Finding Root Causes
Automated and manual accessibility testing can surface all manner of existing accessibility problems, but it is then left to you to track down the root cause of each bug before you can fix it. Sometimes this is simple, as in the case of an image missing alt text. Other times you are told that your combobox isn't announcing its state or active option, and you spend hours shuffling around ARIA attributes to no avail. We're going to make that process a little easier by looking at tools, tips, and tricks for debugging issues that range from semantics to live regions. Then we'll trace those bug roots a little further and try to find where, in what elements of today's web ecosystem, they really originate from.
Sarah Higley is a web developer who works on accessibility at Microsoft. She has been convincing people to give her money in exchange for code since 2011 and is happiest when working on weird web components. She is always up for listening to or participating in rants about accessibility, the importance of front-end skills, and diversity in tech.
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Writing even more CSS with Accessibility in Mind
What’s the first thing that comes to your mind when you think of “CSS and accessibility”? Maybe text size, colour contrast, or DOM order. Important topics, without question, but there’s a lot more to consider when writing inclusive CSS. This talk aims to help you create better interfaces by adapting to your users’ needs. You’ll learn how to debug and test with CSS, how attribute selectors can improve accessibility, and when CSS affects the semantics of your HTML.
Manuel is a front-end developer from Vienna, specialized in HTML, CSS, accessibility, and performance. He likes to write about these topics and talk at meetups and conferences. He’s organizer of the webclerks conference in Vienna, and he maintains htmhell.dev and frontendbookmarks.com.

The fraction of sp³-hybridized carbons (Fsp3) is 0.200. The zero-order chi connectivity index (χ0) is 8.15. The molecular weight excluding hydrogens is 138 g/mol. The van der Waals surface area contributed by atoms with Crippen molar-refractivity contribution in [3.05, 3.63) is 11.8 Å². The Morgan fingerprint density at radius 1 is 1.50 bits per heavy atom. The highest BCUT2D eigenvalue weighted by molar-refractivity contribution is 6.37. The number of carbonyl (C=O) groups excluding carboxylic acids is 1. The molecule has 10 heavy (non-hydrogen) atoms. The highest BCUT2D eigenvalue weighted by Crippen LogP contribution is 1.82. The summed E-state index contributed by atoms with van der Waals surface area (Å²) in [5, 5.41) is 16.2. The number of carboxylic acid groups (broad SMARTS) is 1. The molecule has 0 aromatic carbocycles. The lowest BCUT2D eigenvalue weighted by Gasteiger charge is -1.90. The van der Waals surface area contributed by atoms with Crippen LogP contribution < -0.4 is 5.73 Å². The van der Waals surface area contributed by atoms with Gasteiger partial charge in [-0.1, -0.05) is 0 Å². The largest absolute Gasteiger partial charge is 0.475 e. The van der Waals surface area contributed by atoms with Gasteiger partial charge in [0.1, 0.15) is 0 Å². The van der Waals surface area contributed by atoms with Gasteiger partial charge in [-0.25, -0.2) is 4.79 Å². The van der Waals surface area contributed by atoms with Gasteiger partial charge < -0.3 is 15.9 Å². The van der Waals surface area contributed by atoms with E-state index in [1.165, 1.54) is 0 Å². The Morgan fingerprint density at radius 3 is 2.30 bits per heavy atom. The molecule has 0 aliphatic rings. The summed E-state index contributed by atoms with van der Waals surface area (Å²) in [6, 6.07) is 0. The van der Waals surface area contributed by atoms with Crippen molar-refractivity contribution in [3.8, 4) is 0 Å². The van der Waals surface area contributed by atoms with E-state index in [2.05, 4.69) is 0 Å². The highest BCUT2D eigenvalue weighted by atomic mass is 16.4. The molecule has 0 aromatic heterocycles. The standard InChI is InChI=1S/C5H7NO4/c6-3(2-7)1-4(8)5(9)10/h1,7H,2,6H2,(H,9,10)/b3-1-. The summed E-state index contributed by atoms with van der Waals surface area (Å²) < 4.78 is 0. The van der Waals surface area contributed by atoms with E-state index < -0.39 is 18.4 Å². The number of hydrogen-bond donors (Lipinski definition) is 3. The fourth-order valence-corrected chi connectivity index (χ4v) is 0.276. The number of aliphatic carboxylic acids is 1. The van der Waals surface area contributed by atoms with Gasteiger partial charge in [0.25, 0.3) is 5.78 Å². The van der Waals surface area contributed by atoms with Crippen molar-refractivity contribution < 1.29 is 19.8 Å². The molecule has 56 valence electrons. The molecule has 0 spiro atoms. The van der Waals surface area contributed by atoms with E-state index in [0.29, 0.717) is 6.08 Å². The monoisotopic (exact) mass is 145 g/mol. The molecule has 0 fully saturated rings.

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How we can begin to design for cognitive disabilities
Cognitive disabilities are the most common kind of disability, yet it’s a disability that is not often discussed when it comes to web accessibility. Let’s talk about concrete steps we can take towards making the web more accessible for people with a range of cognitive disabilities.
Tolu is a product designer, developer and accessibility specialist based in Toronto. She’s passionate about social justice and creating inclusive spaces on- and offline. In her free time, she runs an accessibility blog, and offers mentorship to tech professionals from underrepresented groups, especially Black women. She also loves plants 🌿 and the occasional emoji 🙂.
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A card, or a tile, is one of the most used components on web pages. Displaying teasers as such is a basic way to inform users about new and important information on your site. This talk is about making cards accessible for all users. We'll focus on the research about what the best practice is for usability, accessibility and the accessibility guidelines. At the end of this talk you will have a better understanding of how people are using assistive technology, what the pitfalls are for cards and how to give everyone a better experience using the web.